Creative Sustainability

Do you see the blue sky? Ponderings on climate poetry

Climate change inspires literature, not only of the nonfictional kind, but also fiction and even poetry. I want to share with you some of my ponderings on a poem that struck a chord with me the first time I read it years ago and that I still keep finding more meanings in every time I come back to it.

Some years ago, I came across a poetry collection about the current state of the world by Katja Seutu called Jäätyväinen (my interpretation of the name is that it is a play on two words: jäähyväinen = goodbye and jäätyvä = freezing, so perhaps a freezing goodbye). It had one specific poem that has stayed with me to this day and that I go back to every now and again, and which I also think is very relevant to what we study here in our Creative Sustainability program. Unfortunately, the collection is only available in Finnish, but I will do my best to translate it to English (do not judge me too harshly!). So, this is the poem:

Sibelius monument
In the picture is the Sibelius monument photographed from underneath where you can see the sky through the steel pipes of the sculpture, i.e., the blue sky through human.

English translation

Finnish original

It is natural

that through human

visible is the blue sky

It is not usual

that it is.

On luonnollista

että ihmisen läpi

näkyy sininen taivas

Ei ole tavallista

että näkyy.

Katja Seutu (2019), Jäätyväinen, WSOY

How I interpret the poem is that it is a commentary on our effect as humans on the environment and that we have altered it quite significantly. What is natural is not usual. The natural state of things is now a rarity. I think it also implies a kind of harmony where, when the blue sky is visible through human, we exist in the environment in a way that does not impose on the space of others existing in that same environment, but the blue sky has its place and similarly all the nonhumans would have theirs. However, according to the poem usually this is not the case, and you can only see the human dominance and nothing else, which I would say can feel quite accurate for many of us city dwellers.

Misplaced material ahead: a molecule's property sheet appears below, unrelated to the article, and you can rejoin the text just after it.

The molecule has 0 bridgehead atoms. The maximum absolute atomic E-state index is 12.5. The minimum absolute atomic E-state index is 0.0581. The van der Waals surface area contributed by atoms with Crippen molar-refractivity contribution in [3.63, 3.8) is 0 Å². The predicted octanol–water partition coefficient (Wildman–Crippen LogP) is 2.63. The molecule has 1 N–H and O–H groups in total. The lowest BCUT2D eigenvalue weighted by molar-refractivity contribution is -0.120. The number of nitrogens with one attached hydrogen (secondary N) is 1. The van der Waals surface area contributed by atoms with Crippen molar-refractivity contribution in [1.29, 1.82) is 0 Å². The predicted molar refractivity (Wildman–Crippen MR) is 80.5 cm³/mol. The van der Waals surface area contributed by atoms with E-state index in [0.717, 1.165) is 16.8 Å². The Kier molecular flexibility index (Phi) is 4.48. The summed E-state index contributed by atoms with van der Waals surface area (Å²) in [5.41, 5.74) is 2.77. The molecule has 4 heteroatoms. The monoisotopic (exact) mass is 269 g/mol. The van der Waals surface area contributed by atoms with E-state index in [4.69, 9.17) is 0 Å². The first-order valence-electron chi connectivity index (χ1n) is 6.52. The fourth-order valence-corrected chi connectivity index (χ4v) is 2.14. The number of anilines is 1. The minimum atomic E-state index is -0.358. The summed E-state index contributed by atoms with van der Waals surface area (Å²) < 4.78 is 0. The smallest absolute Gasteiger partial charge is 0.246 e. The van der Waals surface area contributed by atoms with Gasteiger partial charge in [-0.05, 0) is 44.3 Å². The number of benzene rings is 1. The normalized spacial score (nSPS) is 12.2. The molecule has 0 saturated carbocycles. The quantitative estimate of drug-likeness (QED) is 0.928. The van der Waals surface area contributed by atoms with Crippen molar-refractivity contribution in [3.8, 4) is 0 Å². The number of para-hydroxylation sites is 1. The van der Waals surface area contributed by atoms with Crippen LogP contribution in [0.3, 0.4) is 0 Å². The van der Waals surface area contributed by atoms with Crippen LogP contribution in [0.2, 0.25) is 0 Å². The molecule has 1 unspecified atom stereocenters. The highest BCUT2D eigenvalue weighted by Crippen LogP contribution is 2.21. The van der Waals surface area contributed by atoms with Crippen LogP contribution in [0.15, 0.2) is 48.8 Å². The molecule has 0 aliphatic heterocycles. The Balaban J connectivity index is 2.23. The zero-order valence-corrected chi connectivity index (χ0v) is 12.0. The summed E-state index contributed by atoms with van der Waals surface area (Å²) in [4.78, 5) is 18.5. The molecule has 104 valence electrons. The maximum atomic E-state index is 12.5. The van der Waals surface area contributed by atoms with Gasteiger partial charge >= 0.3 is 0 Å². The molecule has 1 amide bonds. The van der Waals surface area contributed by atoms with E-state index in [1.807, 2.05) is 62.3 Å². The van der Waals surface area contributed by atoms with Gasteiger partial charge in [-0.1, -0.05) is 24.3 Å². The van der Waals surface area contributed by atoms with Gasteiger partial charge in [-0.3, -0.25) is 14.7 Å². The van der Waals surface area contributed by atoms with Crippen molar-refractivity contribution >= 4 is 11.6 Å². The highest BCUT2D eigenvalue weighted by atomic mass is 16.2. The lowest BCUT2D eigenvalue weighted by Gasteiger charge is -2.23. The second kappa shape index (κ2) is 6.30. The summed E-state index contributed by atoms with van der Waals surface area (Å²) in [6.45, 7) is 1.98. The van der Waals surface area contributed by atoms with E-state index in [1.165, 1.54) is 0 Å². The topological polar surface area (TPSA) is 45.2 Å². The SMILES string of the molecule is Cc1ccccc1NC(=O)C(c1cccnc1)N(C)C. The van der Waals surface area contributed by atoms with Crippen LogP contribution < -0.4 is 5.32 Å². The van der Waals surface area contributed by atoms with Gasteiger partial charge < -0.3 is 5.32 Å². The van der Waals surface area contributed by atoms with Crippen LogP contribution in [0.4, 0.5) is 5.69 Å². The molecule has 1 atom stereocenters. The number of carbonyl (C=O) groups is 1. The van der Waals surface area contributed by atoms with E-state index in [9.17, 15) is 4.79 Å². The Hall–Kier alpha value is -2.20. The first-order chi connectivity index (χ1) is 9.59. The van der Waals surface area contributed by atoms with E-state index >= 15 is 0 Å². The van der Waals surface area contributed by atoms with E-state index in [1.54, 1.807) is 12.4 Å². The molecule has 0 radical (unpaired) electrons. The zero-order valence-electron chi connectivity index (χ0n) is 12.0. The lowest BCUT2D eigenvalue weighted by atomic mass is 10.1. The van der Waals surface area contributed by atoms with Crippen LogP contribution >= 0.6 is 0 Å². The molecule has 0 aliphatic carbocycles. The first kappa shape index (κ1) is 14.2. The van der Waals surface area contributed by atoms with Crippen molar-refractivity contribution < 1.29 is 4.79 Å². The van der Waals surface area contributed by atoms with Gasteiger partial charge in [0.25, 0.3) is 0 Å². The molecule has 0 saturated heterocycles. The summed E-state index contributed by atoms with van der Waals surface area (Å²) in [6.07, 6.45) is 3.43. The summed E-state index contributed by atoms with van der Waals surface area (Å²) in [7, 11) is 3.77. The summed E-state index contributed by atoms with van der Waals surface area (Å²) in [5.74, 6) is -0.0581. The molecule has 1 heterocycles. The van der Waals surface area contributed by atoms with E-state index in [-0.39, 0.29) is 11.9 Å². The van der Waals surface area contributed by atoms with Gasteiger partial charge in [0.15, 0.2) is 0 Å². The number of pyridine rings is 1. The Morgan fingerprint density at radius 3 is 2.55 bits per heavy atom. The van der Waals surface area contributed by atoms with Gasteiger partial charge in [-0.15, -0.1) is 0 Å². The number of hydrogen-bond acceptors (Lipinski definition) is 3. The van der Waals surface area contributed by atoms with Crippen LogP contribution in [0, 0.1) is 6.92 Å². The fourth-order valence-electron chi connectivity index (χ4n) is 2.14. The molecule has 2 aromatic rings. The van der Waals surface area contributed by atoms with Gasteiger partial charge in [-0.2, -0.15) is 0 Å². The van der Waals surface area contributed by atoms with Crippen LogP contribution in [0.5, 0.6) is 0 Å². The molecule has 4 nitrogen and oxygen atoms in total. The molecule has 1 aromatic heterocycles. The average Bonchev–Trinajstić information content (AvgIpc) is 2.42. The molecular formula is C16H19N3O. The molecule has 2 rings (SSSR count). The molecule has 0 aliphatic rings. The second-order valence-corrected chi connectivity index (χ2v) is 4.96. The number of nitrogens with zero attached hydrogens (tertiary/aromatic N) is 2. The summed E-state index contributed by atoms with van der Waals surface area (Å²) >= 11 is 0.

Sibelius monument
The Sibelius monument by Eila Hiltunen at the Sibelius park in Helsinki.

In this light, I have found many of our courses and events very reassuring of that there is hope for us all yet. We often sit with questions like,

“What is our role as humans in the space?”

"Who are the other users of the space?"

“How do we interact with the different users of the space?”

and in general we practice seeing beyond our own personal experience and the human perspective.

Ultimately, could we even be sustainable designers, engineers, or business professionals, if we ignored the needs of everyone but ourselves? Looking beyond ourselves builds understanding and empathy, which are qualities that not only make us kinder humans but also better professionals who are able to be sensitive and inclusive.

Here, I would like to highlight NODUS Talks as a lecture series to follow and NODUS Sustainable Design Research Group of Aalto University in general as a very interesting group to pay attention to. This fall they hosted a phenomenal online seminar on Multispecies Sustainability given by Emilija Veselova and Elisa Vainio that talked about these exact topics, and I certainly plan on attending any consecutive ones to learn more. You can find the recording of the talk here.

To come back to the poem, perhaps the visibility of the blue sky is a matter of perspective. If I open my eyes to the world outside of me, myself, and I, I can see the blue sky. Regrettably many are blind, some willfully and others unconsciously, but it feels like things are changing. People are wanting to learn, so we should keep talking. We are wanting to learn, so we should keep asking and listening.

We all have the ability to see the blue sky if we only choose to.

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